it will be a while before i build it as a gather info on it, but i think this schematic is useful... i took your schematic, (the second pic) and took out all the static, moved some components around, and then added a audio transformer and ac-to-dc converter. the third schematic is similar to the first schematic without modification.
I have 2 nice new EI-niš PL-519 tubes. It is a penthode rated at 7Kv. I also have new mot. I don't want to use schematic with transformer T3 for audio-modulation, but because I have a penthode I would apply audio-input to some of the grids. What grid should I use? Should I apply audio-input to both tubes, or just one? <br>
You can follow the link in step 4 to the complete schematic. The parts are listed in the schematic, as well as in step 5. A cost estimate is also given in step 5. In order to modulate the coil, you need steady DC power supply; in this particular schematic, the oscillator is only active during the positive half cycles of the current provided by the MOT. This means that you are already modulating a 60Hz signal into the coil, and this is reflected by the loud buzzing noise it makes when it is turned on. To modulate audio, you would need a full wave rectifier and a filter capacitor in the power supply (I can already see a half wave rectifier in your second schematic, but this will still cause some hum, use a full wave rectifier). However, if you continued to use the MOT in this configuration, it would destroy the tube almost immediately - you would need to significantly reduce the power supply voltage, which would in turn reduce the spark size. Also, this would add about $50 to the cost of the project because MOTs are relatively easy to come by and you can find one for next to nothing (if you can't find one for free inside of a broken microwave oven), while other high voltage plate transformers are rare nowadays and would probably have to come out of vintage radio gear. (I have also posted this comment an answer to your question)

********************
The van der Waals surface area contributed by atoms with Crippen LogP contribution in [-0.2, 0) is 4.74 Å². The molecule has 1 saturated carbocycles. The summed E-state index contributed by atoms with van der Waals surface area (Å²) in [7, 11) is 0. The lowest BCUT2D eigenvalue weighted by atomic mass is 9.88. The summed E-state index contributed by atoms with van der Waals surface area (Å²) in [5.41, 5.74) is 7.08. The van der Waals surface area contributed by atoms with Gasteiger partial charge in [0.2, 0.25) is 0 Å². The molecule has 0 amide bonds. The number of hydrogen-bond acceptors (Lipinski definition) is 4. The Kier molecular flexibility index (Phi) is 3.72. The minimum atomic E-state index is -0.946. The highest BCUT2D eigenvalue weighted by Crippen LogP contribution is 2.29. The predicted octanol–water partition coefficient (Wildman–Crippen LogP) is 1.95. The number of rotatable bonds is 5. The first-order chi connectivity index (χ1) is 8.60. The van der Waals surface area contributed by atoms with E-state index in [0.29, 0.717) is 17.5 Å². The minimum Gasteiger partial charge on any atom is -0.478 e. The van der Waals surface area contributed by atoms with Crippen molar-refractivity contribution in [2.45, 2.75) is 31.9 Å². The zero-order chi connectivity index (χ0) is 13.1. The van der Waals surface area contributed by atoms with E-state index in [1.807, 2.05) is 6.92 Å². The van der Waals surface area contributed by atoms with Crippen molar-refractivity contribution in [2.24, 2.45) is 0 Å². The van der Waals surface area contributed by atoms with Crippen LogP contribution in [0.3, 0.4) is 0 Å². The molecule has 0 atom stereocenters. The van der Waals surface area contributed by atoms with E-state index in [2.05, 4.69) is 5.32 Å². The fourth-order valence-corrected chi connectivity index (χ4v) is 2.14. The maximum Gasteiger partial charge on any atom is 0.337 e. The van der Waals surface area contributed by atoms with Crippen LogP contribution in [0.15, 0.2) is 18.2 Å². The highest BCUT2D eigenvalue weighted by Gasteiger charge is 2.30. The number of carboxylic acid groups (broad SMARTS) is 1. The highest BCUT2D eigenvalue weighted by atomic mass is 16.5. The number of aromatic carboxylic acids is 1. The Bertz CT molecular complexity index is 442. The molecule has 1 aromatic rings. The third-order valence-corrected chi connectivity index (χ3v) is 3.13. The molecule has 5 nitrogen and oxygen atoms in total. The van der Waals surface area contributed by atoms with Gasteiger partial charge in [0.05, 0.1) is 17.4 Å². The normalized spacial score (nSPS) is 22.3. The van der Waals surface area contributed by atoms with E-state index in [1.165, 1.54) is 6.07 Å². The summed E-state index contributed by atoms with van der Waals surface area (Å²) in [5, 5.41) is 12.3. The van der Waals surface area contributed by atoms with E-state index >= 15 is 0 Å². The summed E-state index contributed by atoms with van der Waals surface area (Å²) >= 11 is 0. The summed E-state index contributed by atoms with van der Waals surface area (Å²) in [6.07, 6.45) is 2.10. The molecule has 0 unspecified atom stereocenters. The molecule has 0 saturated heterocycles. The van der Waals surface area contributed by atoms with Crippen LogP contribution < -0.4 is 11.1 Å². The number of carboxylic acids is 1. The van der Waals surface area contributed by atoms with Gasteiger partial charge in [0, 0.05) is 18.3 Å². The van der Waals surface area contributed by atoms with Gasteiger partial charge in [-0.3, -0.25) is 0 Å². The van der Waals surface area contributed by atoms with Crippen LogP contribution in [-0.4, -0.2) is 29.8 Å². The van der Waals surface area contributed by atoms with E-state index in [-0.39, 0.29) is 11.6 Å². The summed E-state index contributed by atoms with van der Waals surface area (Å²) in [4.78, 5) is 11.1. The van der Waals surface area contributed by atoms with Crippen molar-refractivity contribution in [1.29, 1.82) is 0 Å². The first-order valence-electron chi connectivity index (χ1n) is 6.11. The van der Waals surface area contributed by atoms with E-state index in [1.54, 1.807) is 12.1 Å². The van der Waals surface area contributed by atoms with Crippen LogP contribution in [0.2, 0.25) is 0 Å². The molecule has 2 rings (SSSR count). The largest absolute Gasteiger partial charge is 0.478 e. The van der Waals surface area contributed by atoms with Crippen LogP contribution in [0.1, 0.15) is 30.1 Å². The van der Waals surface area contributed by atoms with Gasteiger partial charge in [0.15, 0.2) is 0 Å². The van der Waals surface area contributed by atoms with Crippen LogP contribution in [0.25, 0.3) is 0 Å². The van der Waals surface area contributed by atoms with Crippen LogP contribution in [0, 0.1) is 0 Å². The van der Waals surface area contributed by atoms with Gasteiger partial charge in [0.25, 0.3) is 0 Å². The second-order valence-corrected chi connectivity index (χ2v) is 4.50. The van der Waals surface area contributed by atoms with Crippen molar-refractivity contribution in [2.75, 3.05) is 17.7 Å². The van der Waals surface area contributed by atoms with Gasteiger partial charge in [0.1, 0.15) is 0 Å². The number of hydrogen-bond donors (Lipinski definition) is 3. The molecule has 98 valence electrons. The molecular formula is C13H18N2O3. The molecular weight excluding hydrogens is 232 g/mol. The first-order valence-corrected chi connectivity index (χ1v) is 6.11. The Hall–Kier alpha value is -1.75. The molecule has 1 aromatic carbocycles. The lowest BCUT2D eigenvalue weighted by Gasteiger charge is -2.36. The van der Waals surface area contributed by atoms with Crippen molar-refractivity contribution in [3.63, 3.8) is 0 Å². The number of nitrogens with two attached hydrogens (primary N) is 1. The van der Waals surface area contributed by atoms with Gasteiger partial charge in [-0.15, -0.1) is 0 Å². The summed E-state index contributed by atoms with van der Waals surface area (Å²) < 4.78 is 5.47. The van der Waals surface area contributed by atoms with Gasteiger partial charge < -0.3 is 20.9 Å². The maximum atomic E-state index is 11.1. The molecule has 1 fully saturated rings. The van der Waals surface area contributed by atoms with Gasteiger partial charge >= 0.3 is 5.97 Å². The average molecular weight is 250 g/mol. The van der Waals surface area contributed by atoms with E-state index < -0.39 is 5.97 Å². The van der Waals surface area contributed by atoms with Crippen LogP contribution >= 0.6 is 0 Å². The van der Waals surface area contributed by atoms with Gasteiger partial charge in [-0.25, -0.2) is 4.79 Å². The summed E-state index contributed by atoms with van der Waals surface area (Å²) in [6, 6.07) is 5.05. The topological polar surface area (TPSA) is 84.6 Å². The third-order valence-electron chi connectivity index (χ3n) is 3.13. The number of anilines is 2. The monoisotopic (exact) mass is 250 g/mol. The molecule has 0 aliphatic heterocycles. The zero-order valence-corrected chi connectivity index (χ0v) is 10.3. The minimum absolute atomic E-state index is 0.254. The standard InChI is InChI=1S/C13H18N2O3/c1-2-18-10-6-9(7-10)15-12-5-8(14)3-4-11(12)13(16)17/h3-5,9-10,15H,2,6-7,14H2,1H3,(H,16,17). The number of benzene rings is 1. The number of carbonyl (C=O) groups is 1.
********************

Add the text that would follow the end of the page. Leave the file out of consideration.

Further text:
can you give me some info on the tubes why they will break? and do i have to use a MOT, cant i use another transformer like a BIG wall-wart (wall adapter) or a bunch of batteries?
1) Vacuum tubes will arc over, resulting in catastrophic failure and destruction. 2) I'm sorry, but if you do not know why you need to be using a microwave oven transformer, then you probably shouldn't be using one in the first place. I do not want to give you information that could be potentially harmful; the &quot;hobbyist approach&quot; (learning by doing, rather than by understanding) works well in some cases, but I do not believe that it is wise to be building Tesla Coils without some proper foundations in electrical engineering. Find a book or website that explains vacuum tube operation, and then read the article on Steve Ward's site about designing VTTCs.
i just want a safer transformer. don't vacuum tubes work at low voltages? not a lethal 2.5KV @ 100ma+ ?
You are correct, many vacuum tubes work with relatively low voltages on their plates. In fact, some types of later &quot;space charge&quot; tubes (like the 12DZ6, for example) were even <em>designed</em> to work with only 12 volts on their plates. Some smaller space charge tubes have been run with only 3 - 6 volts on their plates! However, these types of tubes are usually not capable of any significant power output (most of them can't handle more than a watt or so of output power in class A), usually they were designed for use as RF amplifiers in the first stages of a radio circuit. Some other types of &quot;subminiature&quot; tubes and small 7 pin tubes can work with relatively low voltages of several dozen volts on their plates, but these too suffer from weak power handling abilities. The smallest type of tube that can be used in a VTTC is a strong RF amplifier from a radio receiver, or a weak RF oscillator (or amplifier) from a radio transmitter (when I talk about &quot;strong&quot; and &quot;weak&quot; here, I am talking about how the particular tube compares in terms of plate dissipation power with other similar tubes). The smallest VTTCs can run with only about 200 or so volts on the plates of their tubes, but they only produce sparks a few millimeters long. I'm sure you've already seen this, but this is more or less what you should expect if you plan on building a small VTTC: <a href="http://www.youtube.com/watch?v=dYJ2U0IHJ00" rel="nofollow">http://www.youtube.com/watch?v=dYJ2U0IHJ00</a>. Another popular tubes for small VTTCs is the PL504. However, the voltages on the plates of even the smallest VTTCs are still lethal. The minimum voltage required to operate a tube like the 811A is only a few hundred volts, but don't even expect it to be able to oscillate.<br>
will a NST work for it?
This question has already been answered, and the answer is no, unfortunately, it will not.

About This Instructable


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Bio: My name is Daniel Kramnik - I like building Tesla coils, quadrotors, and robots!